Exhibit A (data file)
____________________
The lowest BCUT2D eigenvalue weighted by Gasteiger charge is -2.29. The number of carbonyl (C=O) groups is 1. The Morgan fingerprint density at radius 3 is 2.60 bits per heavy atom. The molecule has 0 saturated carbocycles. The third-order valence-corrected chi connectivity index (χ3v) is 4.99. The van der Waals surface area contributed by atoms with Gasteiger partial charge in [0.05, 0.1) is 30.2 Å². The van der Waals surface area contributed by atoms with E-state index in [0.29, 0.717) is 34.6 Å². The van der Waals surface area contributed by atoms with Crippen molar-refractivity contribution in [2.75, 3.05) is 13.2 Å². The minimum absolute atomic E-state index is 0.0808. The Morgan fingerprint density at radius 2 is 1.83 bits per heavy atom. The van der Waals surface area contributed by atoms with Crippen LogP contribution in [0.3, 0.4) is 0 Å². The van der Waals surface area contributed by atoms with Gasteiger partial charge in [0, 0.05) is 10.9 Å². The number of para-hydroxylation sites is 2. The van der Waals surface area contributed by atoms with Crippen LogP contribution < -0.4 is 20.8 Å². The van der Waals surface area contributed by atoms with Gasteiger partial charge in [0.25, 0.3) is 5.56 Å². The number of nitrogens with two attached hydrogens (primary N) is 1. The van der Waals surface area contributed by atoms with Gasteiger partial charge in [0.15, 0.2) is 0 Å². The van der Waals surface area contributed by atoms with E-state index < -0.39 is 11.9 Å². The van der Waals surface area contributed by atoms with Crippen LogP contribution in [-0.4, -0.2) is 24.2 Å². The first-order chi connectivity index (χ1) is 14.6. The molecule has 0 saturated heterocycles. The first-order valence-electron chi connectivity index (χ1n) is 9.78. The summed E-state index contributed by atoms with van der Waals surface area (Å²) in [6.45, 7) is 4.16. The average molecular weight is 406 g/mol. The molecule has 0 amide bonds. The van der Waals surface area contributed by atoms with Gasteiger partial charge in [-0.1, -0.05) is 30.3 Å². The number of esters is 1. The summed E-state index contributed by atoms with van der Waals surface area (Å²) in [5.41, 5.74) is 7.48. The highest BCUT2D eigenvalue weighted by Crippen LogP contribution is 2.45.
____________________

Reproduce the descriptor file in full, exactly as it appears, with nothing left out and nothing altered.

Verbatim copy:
The lowest BCUT2D eigenvalue weighted by Gasteiger charge is -2.29. The number of carbonyl (C=O) groups is 1. The Morgan fingerprint density at radius 3 is 2.60 bits per heavy atom. The molecule has 0 saturated carbocycles. The third-order valence-corrected chi connectivity index (χ3v) is 4.99. The van der Waals surface area contributed by atoms with Gasteiger partial charge in [0.05, 0.1) is 30.2 Å². The van der Waals surface area contributed by atoms with E-state index in [0.29, 0.717) is 34.6 Å². The van der Waals surface area contributed by atoms with Crippen molar-refractivity contribution in [2.75, 3.05) is 13.2 Å². The minimum absolute atomic E-state index is 0.0808. The Morgan fingerprint density at radius 2 is 1.83 bits per heavy atom. The van der Waals surface area contributed by atoms with Crippen LogP contribution in [0.3, 0.4) is 0 Å². The van der Waals surface area contributed by atoms with Gasteiger partial charge in [0, 0.05) is 10.9 Å². The number of para-hydroxylation sites is 2. The van der Waals surface area contributed by atoms with Crippen LogP contribution < -0.4 is 20.8 Å². The van der Waals surface area contributed by atoms with Gasteiger partial charge in [0.25, 0.3) is 5.56 Å². The number of nitrogens with two attached hydrogens (primary N) is 1. The van der Waals surface area contributed by atoms with Gasteiger partial charge in [0.15, 0.2) is 0 Å². The van der Waals surface area contributed by atoms with E-state index < -0.39 is 11.9 Å². The van der Waals surface area contributed by atoms with Crippen LogP contribution in [-0.4, -0.2) is 24.2 Å². The first-order chi connectivity index (χ1) is 14.6. The molecule has 0 saturated heterocycles. The first-order valence-electron chi connectivity index (χ1n) is 9.78. The summed E-state index contributed by atoms with van der Waals surface area (Å²) in [6.45, 7) is 4.16. The average molecular weight is 406 g/mol. The molecule has 0 amide bonds. The van der Waals surface area contributed by atoms with Gasteiger partial charge in [-0.1, -0.05) is 30.3 Å². The number of esters is 1. The summed E-state index contributed by atoms with van der Waals surface area (Å²) in [5.41, 5.74) is 7.48. The highest BCUT2D eigenvalue weighted by Crippen LogP contribution is 2.45.